As Australia continues to bear the heat of an increasingly severe drought, the Federal Government moved to close the education investment fund (EIF) in a bid to add $3.9b in extra cash under the emergency response fund.
In addition to help from state and federal governments to help the nation’s struggling farmers, several universities are also doing their part to help – through research.
Last week, the Federal Government announced it would provide $35m to set up the Australian Research Council (ARC) Centre of Excellence for Plant Success in Nature and Agriculture at the University of Queensland (UQ).
The Centre will be supported by five other Australian universities, 12 other academic and industry partner groups both in Australia and overseas, as well as the Commonwealth Scientific and Industrial Research Organisation.
Computational mathematics Professor Kevin Burrage, a visiting professor at the University of Oxford, will be working on mathematical network-based models in the hope of modifying plant genetic structures to be more resilient in severe weather.
Laureate Professor of Molecular Genetics, Peter Waterhouse, who will serve as the program leader, will oversee the gene editing and industrial translation aspect at the Centre.
Using the genes of plants that are already resilient and the modelling inputs, Professor Waterhouse said that this could help them identify “identifying which genes and networks could be better expressed or added to domestic crops to make them more resilient to harsher conditions and give farmers the best yields.”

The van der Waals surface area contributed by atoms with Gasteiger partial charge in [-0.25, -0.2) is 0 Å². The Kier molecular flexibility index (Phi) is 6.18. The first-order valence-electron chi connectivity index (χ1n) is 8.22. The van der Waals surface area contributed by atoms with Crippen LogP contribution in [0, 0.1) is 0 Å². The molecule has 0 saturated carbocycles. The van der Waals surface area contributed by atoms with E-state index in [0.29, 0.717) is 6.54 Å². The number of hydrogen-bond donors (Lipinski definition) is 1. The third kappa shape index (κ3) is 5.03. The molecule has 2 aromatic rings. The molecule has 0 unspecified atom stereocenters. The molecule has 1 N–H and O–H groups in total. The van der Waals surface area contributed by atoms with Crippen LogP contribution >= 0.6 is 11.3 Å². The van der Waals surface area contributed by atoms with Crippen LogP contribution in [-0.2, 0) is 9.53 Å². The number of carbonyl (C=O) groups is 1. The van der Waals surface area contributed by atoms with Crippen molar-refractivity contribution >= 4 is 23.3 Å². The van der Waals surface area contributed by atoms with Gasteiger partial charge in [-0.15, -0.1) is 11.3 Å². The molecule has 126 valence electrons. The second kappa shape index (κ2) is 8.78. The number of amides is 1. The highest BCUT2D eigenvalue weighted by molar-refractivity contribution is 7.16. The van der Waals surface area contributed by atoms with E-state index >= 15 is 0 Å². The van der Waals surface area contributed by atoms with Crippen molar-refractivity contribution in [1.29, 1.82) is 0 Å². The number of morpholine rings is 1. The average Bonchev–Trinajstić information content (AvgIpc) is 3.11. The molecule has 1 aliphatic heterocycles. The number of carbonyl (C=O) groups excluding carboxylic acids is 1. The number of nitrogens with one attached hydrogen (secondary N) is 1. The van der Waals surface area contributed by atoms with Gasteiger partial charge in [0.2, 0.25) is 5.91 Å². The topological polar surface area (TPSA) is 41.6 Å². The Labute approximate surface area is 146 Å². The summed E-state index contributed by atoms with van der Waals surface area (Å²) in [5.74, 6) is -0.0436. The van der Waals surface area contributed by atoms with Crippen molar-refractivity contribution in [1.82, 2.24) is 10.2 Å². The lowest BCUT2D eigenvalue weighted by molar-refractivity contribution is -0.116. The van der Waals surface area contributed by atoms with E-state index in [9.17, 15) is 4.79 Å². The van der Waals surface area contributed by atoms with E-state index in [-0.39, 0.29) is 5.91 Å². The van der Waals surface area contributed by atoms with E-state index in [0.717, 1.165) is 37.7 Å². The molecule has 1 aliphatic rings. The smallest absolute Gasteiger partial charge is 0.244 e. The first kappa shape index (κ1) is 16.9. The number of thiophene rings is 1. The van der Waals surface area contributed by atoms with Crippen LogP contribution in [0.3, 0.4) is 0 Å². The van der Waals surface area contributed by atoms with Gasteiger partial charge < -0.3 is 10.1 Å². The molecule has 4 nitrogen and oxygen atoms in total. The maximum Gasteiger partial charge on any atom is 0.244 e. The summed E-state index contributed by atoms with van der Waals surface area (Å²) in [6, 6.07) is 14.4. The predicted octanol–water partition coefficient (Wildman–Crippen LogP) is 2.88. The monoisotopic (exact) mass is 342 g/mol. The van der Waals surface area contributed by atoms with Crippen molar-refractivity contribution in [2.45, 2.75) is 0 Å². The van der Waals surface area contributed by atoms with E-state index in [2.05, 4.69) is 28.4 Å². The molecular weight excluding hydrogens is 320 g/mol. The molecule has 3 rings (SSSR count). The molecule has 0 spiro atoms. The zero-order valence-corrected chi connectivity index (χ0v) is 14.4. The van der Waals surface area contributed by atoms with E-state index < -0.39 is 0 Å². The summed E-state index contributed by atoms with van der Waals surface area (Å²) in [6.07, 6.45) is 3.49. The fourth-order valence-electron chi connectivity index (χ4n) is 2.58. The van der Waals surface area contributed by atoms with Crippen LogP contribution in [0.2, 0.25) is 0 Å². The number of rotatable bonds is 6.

The University of Tasmania, one of the universities taking part in the project, will also help in researching the resilience and suitability of agricultural plants in various environments.
“Our University will be working to understand the biology of resilient wild plants, and how this resilience can be translated to produce hardy crops,” University Professor of Plant Physiology and Centre of Excellence Program Coordinator Tim Brodribb said.
“The green revolution has run its course so it is critical that we work to improve future harvests that can withstand the effects of climate change and meet the forecast increase in the world’s population so that people don’t go hungry.”
Macquarie University, also taking part in the research, will examine the evolutionary adaptation of plants to environmental stresses.